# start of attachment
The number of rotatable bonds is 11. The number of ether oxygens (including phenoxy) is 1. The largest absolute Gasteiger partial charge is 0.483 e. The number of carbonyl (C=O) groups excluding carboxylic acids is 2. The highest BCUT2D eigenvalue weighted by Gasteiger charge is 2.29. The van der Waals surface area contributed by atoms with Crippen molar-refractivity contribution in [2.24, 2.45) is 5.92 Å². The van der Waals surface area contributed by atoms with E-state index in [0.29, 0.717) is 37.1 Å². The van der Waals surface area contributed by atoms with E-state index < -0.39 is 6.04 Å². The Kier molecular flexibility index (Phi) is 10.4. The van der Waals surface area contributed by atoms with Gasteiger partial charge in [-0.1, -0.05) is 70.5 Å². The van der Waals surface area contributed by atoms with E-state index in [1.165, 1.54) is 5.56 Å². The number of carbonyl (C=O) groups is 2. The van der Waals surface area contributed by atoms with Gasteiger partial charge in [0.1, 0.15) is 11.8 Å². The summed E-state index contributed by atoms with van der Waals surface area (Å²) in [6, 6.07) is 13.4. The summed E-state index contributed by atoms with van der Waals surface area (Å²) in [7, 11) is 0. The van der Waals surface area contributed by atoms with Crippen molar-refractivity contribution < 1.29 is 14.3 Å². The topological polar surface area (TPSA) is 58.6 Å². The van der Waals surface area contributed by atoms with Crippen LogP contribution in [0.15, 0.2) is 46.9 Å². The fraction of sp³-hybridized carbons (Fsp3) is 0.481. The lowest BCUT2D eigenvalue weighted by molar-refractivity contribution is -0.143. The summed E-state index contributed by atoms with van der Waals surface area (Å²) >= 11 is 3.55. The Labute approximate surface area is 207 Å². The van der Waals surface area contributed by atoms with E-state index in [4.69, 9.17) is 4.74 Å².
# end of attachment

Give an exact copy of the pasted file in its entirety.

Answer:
The number of rotatable bonds is 11. The number of ether oxygens (including phenoxy) is 1. The largest absolute Gasteiger partial charge is 0.483 e. The number of carbonyl (C=O) groups excluding carboxylic acids is 2. The highest BCUT2D eigenvalue weighted by Gasteiger charge is 2.29. The van der Waals surface area contributed by atoms with Crippen molar-refractivity contribution in [2.24, 2.45) is 5.92 Å². The van der Waals surface area contributed by atoms with E-state index in [0.29, 0.717) is 37.1 Å². The van der Waals surface area contributed by atoms with E-state index < -0.39 is 6.04 Å². The Kier molecular flexibility index (Phi) is 10.4. The van der Waals surface area contributed by atoms with Gasteiger partial charge in [-0.1, -0.05) is 70.5 Å². The van der Waals surface area contributed by atoms with E-state index in [1.165, 1.54) is 5.56 Å². The number of carbonyl (C=O) groups is 2. The van der Waals surface area contributed by atoms with Gasteiger partial charge in [0.1, 0.15) is 11.8 Å². The summed E-state index contributed by atoms with van der Waals surface area (Å²) in [6, 6.07) is 13.4. The summed E-state index contributed by atoms with van der Waals surface area (Å²) in [7, 11) is 0. The van der Waals surface area contributed by atoms with Crippen molar-refractivity contribution < 1.29 is 14.3 Å². The topological polar surface area (TPSA) is 58.6 Å². The van der Waals surface area contributed by atoms with Crippen LogP contribution in [0.15, 0.2) is 46.9 Å². The fraction of sp³-hybridized carbons (Fsp3) is 0.481. The lowest BCUT2D eigenvalue weighted by molar-refractivity contribution is -0.143. The summed E-state index contributed by atoms with van der Waals surface area (Å²) >= 11 is 3.55. The Labute approximate surface area is 207 Å². The van der Waals surface area contributed by atoms with E-state index in [4.69, 9.17) is 4.74 Å².